How galaxies and the structure of the Universe forms is one of the most fundamental questions in extra-galactic astronomy. It is also an area that has seen tremendous progress over the last 30 years, but at the same time it has constantly been challenged by ever-improving observational data. This course will introduce you to this fascinating subject and introduce you to the physics of the formation of the largest structures in the Universe. The course will cover the growth of structure in the Universe and how the large-scale structure and galaxies form. Topics that will be covered include: the physics of linear growth and non-linear collapse, clustering and biasing, angular momentum and its influence on galaxy formation, cooling, star formation and feedback processes, the intergalactic medium and the formation of the first structures. The course will also present recent results and controversies in the field. The course will start with a brief refresher on cosmology but it is expected that the student has had exposure to cosmology, in particular the course builds on the autumn 2011 MSc cosmology course. Problem classes will be given and considered an integral part of the course.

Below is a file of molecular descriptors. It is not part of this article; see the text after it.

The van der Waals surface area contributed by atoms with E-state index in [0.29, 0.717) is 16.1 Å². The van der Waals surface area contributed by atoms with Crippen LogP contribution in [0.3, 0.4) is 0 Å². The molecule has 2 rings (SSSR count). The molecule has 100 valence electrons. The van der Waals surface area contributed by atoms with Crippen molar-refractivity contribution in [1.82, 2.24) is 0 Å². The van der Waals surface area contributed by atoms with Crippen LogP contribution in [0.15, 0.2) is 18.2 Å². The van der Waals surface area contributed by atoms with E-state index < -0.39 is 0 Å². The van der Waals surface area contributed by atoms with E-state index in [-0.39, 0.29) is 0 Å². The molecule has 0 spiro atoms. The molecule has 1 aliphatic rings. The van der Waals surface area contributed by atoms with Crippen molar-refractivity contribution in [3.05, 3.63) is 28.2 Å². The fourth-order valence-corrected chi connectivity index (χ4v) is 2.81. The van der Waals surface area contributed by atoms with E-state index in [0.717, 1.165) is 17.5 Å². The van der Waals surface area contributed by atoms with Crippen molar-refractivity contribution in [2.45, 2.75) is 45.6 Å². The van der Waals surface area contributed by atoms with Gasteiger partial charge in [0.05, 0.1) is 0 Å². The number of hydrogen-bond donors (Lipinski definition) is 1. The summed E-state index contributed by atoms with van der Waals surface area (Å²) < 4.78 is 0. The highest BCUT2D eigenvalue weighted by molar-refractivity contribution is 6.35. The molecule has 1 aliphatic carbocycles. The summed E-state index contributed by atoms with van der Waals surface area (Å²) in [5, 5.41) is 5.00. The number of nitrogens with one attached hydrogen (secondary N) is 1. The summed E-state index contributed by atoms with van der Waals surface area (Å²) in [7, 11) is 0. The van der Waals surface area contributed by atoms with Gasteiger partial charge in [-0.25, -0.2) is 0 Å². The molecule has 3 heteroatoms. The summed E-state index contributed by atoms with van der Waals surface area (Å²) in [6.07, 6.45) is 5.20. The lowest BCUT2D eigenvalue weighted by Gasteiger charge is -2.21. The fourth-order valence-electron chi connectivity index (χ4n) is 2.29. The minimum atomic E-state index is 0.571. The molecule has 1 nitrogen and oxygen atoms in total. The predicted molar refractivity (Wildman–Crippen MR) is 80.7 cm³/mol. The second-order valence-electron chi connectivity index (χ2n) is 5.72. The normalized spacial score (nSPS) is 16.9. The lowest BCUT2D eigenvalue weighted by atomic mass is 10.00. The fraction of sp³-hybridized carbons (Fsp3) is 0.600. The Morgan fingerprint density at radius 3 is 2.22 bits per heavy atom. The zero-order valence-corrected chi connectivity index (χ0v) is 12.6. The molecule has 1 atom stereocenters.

The course content will be defined by lecture notes, but we will make use of the recent book “Galaxy formation and Evolution”, Hojun Mo, Frank van den Bosch & Simon White (ISBN 978-0-521-85793-2) for part of the course, but that book covers more material than we are able to cover in one semester. The main chapters are 5-9, 11, 12, 15-16.
Other books that are useful for the course include: “Theoretical astrophysics, Vol 3: Galaxies and cosmology”, T. Padmanabhan (ISBN: 0521566304), “Galaxy Formation”, Malcolm S. Longair (ISBN 978-3-540-73477-2), “Cosmological physics”, John Peacock (ISBN 0 521 42270 1), “The early Universe”, Edward W. Kolb & Michael S. Turner (ISBN: 0201626748)